Punjab is facing ecological disaster: EcoSikh
India’s bread-basket Punjab is facing an ecological disaster due to overuse of pesticides and chemical fertilisers in the soil, according to Sikh-Americans in the US.punjab Updated: Sep 25, 2016 20:41 IST
India’s bread-basket Punjab is facing an ecological disaster due to overuse of pesticides and chemical fertilisers in the soil, according to Sikh-Americans in the US.
Expressing concern over the overuse of chemicals and fertilisers in Punjab, Rajwant Singh, president of EcoSikh said, “Punjab is facing an ecological disaster due to overuse of pesticides and chemical fertilisers in the soil. Punjab’s rivers and ground water are no longer safe for human consumption.”
EcoSikh is a seven-year-old environmental group working on climate change and ecological issues on behalf of the Sikhs in Punjab and around the world.
“All Punjabis are facing serious health challenges. Cancer is on the rise and it is critical that all Punjabis, and particularly Sikhs, make the environment a top priority,” Singh said at EcoSikh gala.
“Climate change is the single most catastrophic threat facing the entire world and yet we do not see it. People are not taking it seriously but is happening,” Hardeep Walia, CEO of the Motif Investigating said in a statement.
“It is essential that we take this seriously and support organisations like EcoSikh. Environmental teachings are a central part of the faith and we ought to be part of this effort,” said Walia who has recently been approached by Wall Street Banks and investment firms to create a climate hedge fund.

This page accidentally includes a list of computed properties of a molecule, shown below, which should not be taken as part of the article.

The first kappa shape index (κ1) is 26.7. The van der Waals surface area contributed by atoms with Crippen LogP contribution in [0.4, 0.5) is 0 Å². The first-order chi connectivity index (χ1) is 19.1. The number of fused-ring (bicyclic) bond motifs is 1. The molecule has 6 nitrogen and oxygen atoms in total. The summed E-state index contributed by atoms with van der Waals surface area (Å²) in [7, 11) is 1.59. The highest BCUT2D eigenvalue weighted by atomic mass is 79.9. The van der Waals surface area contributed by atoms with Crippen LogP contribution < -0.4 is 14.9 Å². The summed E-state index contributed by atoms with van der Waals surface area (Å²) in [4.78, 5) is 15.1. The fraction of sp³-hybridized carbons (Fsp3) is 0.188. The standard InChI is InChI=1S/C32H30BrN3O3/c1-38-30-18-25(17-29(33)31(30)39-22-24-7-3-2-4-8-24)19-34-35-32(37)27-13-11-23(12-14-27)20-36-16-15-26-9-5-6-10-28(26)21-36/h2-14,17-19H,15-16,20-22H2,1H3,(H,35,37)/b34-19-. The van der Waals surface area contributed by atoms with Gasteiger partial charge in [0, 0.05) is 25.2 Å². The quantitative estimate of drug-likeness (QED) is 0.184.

Punjab Aam Aadmi Party convener, comedian and actor Gurpreet Ghuggi entertained the audience with his wit and humour at the event.
“Guru Nanak, years ago, gave us all a message to be conscious of nature and to honour our coexistence with it. Every person needs to have the sensitivity to keep their surroundings healthy because it ultimately affects both our inner and outer health,” he said.
Decades of overuse of pesticides in Punjab is suspected to be the cause of a slew of illness, from cancers to birth defects. Excessive use of fertilisers, pesticides and insecticides have resulted in a slow accumulation of toxins within the water, soil, food and ultimately people, of the region, according to experts.